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Non-Review Review: True History of the Kelly Gang

This film was seen as part of the Virgin Media Dublin International Film Festival 2020. Given the high volumes of films being shown and the number of reviews to be written, these may end up being a bit shorter than usual reviews.

It’s very lucid,” notes a supporting character of the eponymous text.

The young teacher has just read the introductory paragraph of a letter that outlaw Ned Kelly has prepared for his son, a way of sharing the truth of events with his heir. Kelly will subsequently bind the paper to himself, wrapping it to his midsection beneath plates of metal armour. That same teacher will later ruminate on the blood-stained documents, dismissing Kelly’s story as nothing more than “the ravings of a madman.” Perhaps both statements are true. Perhaps the letter is more true for the fact that it is incoherent and existential poetry.

True History of the Kelly Gang prefaces its title with a warning to the audience that “nothing you’re about to see is true.” The word “true” then serves as a bridge from that preamble into the movie itself, lingering on the screen long enough to be incorporated into the no-frills titlecard for True History of the Kelly Gang. Truth and fiction linger and intersect, contradictions rippling through the finished film. Watching True History of the Kelly Gang, one gets a sense of how these contradictory statements can each be accurate in their own way.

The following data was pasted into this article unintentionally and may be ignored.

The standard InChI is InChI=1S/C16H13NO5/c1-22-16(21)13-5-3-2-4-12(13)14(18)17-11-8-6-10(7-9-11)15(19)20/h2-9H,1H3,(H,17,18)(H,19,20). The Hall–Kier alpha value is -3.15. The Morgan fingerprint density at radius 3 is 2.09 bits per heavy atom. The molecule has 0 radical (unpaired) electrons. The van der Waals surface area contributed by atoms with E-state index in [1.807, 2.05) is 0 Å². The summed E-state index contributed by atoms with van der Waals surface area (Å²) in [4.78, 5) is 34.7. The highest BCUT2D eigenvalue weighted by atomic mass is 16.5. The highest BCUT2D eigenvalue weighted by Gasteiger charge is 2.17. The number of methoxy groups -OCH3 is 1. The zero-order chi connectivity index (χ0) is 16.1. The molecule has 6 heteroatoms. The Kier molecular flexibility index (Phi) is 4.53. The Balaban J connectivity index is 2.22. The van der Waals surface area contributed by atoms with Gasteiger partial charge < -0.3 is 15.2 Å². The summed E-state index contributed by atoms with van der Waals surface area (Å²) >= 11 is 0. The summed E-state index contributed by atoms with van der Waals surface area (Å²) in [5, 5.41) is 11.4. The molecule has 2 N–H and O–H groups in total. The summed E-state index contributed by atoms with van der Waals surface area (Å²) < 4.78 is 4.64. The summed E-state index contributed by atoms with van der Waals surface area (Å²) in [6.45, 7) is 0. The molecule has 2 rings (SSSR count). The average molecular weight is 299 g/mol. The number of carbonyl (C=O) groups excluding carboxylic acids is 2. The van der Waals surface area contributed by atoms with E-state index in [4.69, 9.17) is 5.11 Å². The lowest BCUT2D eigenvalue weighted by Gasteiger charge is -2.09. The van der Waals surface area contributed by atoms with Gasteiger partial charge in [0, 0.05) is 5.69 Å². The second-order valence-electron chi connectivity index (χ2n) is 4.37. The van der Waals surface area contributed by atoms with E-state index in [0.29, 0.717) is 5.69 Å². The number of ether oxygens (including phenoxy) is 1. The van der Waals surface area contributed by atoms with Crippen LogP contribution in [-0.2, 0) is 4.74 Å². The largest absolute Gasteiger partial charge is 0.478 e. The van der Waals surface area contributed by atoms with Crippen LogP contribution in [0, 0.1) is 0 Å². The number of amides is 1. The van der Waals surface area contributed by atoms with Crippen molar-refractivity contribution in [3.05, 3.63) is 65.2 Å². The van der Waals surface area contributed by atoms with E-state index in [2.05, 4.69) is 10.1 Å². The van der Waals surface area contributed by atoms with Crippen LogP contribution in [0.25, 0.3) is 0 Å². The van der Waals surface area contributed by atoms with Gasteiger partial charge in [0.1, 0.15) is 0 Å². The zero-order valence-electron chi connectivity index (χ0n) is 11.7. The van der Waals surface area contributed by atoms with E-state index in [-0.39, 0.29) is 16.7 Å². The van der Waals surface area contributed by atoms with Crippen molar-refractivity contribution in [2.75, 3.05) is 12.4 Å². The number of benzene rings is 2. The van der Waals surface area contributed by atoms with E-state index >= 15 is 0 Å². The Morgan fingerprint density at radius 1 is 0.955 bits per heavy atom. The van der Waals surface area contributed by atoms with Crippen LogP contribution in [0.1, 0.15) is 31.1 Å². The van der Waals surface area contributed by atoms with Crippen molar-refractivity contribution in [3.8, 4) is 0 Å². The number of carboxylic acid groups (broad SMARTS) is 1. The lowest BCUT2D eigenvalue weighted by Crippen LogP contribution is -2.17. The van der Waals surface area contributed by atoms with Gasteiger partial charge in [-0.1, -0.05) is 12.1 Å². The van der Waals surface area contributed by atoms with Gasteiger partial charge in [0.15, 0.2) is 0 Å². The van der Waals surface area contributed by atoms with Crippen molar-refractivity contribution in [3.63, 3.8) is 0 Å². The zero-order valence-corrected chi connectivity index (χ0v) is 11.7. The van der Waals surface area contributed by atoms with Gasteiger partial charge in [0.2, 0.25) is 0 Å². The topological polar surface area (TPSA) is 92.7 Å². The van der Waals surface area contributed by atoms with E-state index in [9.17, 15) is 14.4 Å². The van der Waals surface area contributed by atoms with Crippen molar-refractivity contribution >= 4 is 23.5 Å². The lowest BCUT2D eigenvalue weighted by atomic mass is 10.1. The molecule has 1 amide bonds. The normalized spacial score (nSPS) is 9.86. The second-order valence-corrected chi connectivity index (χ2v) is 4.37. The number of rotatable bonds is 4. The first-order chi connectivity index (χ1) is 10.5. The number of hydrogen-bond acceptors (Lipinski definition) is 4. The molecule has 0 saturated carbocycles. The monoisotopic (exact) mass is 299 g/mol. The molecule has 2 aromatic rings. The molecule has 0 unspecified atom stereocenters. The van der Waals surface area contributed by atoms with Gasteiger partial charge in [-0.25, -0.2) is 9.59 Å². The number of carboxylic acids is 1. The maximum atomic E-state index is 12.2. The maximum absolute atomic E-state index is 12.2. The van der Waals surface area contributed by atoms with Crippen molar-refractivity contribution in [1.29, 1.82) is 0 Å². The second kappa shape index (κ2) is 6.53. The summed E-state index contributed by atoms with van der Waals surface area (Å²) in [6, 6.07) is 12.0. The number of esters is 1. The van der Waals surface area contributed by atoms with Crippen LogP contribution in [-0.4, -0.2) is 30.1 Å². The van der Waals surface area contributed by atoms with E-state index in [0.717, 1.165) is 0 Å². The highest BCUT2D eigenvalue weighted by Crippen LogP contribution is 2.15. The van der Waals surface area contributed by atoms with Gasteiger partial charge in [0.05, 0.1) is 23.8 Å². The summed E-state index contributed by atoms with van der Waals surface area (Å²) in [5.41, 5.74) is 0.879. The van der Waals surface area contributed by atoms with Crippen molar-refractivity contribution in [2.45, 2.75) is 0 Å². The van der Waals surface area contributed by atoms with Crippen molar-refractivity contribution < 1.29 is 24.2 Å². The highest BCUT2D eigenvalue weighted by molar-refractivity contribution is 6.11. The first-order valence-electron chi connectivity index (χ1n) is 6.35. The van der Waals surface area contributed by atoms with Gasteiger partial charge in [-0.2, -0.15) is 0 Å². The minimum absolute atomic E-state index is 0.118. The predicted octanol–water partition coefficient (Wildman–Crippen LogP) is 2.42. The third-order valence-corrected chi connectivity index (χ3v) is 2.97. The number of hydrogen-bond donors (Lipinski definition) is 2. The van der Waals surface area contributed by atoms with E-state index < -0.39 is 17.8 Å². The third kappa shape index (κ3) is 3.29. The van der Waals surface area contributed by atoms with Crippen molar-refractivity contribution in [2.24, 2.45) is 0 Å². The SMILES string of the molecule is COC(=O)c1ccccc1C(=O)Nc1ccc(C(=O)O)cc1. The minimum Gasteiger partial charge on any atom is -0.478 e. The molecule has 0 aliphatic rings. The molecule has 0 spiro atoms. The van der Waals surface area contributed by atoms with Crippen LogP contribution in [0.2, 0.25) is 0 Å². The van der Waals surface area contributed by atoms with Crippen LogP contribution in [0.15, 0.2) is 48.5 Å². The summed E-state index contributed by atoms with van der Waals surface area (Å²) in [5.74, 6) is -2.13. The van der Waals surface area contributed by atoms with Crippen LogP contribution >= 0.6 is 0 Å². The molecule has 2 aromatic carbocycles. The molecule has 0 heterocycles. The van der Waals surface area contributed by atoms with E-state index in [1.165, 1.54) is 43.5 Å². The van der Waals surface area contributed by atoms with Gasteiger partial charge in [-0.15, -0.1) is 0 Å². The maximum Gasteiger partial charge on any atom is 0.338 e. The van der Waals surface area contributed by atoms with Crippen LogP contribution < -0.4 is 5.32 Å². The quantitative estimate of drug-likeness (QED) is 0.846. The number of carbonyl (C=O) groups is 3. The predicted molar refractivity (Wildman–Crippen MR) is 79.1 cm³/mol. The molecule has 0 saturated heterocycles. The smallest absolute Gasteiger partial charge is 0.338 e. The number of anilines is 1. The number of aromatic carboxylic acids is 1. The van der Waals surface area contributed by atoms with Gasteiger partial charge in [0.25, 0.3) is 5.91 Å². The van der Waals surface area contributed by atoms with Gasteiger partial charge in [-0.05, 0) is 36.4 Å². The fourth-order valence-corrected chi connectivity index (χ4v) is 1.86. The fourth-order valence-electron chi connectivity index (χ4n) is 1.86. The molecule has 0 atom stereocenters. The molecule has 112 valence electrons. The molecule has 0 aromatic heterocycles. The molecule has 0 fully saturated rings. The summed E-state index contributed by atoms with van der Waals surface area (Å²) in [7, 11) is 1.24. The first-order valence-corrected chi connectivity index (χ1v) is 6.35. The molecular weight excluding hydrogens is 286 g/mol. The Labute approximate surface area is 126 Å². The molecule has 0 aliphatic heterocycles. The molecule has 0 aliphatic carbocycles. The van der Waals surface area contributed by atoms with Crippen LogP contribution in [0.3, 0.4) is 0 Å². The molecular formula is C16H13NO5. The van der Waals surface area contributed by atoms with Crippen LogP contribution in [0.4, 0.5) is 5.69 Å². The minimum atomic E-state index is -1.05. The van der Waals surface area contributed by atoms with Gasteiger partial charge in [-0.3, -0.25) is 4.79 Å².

True History of the Kelly Gang is both a vivid waking dream and a complete narrative mess, simultaneously.

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